Decision Making Process

Once a week the multidisciplinary Intake team comes together at Canuck Place to review completed referrals to the program. The team includes physicians, nurse practitioners, nurses, counsellors and nurse managers across both hospice locations, as well as the Medical Director and the Clinical Program Director. The information collected is shared and discussed.

A key deciding factor for children and families accepted to the CPCH program is the presence of a progressive, life-threatening serious illness.


  • Progression meaning that the illness/condition is actively changing/declining ongoing, affecting the health/function of the child in phases
  • Life-threatening means the “child” due to their serious illness the child has an increased possibility that they may  not live into full adulthood (defined as early 20’s).  This is explored and considered based on what is known about the specific illness/condition and clinical experiences.  The diagnosis itself does not provide the full answer, therefore each referral requires individual attention and review.

The decision making process also considers the following factors:

  • Presence of a serious illness.
    • A serious illness includes all children with a life-threatening/ life-limiting condition that live with a high likelihood of death before full adulthood AND negatively impacts a child’s daily function OR quality of life OR excessively stresses their caregivers. This may include other factors such as uncertainty around prognosis, a prolonged/multiple hospitalizations/ICU stays and/or where there is complex care coordination, fragility, instability, presence of complications and medical technology dependence.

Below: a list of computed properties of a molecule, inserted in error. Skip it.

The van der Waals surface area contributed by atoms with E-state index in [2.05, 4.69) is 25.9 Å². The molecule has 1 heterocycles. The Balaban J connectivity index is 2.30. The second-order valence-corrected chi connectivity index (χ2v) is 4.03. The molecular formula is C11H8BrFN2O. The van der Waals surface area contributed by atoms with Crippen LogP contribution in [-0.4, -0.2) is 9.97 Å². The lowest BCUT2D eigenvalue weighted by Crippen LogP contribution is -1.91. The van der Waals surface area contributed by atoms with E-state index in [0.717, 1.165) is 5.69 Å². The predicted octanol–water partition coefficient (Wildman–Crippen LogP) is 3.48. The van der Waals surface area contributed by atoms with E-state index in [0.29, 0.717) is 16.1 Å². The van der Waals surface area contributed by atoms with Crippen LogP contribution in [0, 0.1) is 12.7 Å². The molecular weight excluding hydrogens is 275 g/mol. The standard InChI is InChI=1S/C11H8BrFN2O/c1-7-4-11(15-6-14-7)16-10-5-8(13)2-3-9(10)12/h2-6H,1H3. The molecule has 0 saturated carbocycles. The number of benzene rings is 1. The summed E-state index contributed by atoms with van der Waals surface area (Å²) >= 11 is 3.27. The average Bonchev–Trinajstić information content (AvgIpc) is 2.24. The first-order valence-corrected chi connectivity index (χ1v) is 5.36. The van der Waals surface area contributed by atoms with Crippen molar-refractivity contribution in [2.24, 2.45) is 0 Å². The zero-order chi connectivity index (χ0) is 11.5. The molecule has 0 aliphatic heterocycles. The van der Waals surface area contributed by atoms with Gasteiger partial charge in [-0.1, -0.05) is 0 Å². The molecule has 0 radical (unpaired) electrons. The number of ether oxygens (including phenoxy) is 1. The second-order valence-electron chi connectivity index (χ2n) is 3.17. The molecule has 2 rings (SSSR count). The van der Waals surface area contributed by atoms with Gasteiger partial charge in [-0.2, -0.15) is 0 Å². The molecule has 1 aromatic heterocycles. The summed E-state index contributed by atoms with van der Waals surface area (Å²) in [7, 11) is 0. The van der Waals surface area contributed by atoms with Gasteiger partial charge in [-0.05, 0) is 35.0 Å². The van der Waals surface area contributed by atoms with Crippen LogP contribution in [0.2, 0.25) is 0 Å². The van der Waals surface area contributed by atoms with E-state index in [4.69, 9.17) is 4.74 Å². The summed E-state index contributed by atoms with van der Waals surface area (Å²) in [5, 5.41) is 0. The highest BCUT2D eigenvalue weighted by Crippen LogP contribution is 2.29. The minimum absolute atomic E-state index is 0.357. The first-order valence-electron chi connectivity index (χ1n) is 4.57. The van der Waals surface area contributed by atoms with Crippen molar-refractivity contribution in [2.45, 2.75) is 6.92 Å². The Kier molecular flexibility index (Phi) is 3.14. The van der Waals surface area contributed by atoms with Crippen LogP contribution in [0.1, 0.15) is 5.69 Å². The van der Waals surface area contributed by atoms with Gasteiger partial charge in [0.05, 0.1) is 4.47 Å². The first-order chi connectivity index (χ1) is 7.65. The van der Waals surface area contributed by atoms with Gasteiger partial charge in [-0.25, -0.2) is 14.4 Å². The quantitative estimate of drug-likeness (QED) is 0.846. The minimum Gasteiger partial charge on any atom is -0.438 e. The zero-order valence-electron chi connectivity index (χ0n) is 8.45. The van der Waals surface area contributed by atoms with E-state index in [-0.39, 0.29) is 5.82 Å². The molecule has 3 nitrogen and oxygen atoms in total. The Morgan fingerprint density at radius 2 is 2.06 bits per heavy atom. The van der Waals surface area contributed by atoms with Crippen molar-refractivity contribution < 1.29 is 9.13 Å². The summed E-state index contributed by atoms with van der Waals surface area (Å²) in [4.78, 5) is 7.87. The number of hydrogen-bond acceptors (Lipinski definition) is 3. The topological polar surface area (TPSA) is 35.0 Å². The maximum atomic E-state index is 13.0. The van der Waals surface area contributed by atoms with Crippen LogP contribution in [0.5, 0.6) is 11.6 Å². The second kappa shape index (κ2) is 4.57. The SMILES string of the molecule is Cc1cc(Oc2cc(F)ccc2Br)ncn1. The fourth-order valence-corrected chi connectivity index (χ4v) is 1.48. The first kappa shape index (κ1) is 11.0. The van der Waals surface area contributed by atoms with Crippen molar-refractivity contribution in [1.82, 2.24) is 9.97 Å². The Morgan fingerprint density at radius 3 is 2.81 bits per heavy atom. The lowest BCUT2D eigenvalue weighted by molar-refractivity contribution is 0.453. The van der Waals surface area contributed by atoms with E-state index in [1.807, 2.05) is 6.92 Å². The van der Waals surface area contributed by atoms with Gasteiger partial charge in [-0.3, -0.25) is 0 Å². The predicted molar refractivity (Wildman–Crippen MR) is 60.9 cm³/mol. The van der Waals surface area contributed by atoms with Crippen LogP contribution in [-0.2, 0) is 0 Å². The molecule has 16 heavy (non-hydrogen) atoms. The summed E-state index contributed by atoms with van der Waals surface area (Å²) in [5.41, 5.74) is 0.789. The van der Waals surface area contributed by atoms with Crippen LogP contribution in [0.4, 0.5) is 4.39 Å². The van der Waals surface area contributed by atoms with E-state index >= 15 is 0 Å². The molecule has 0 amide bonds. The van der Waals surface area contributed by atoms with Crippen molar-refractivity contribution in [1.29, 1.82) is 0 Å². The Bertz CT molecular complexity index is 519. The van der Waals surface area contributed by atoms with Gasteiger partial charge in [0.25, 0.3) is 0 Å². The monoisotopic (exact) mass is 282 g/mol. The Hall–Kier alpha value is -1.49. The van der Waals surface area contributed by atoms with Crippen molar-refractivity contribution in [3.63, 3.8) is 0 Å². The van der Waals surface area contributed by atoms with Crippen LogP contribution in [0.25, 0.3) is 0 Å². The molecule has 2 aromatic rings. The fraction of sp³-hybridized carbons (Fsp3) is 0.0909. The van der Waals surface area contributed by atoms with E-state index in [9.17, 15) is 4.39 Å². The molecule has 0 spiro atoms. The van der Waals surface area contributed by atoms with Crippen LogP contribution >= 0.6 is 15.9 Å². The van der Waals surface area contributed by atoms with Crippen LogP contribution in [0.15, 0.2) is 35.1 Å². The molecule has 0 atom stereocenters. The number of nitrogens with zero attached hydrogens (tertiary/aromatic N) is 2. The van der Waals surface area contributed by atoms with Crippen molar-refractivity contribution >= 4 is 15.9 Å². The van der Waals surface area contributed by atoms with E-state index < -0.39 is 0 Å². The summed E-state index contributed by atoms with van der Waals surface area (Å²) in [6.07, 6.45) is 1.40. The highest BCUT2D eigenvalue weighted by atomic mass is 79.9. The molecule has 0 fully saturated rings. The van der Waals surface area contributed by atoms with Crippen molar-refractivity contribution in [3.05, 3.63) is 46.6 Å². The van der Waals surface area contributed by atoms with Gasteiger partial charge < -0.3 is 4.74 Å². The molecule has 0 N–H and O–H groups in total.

• What is known about the diagnosis and the serious illness according to best evidence in the literature, expert opinion and current known disease progression. The child’s current health condition in the context of known populations in the field of Pediatric Palliative care, also known as care quadrants
  • The fragility and instability of the child’s individual health course and/or health condition
    • Fragility is the child’s risk of their health to worsen or their health condition to progress. For many conditions it is impossible to predict, but often predictions can be made of what is likely and not likely to improve in the future.
    • Instability is the how quickly changes are occurring to a child’s well-being, which could include changes to their symptoms, function, development and care needs. Some factors considered include complications of multiple systems, severity of symptoms, symptoms specific to the child and the impact of technology and care interventions on the future.
  • And the expressed needs of the referral, including the needs and known care goals of the child and family, an openness to engage with our team.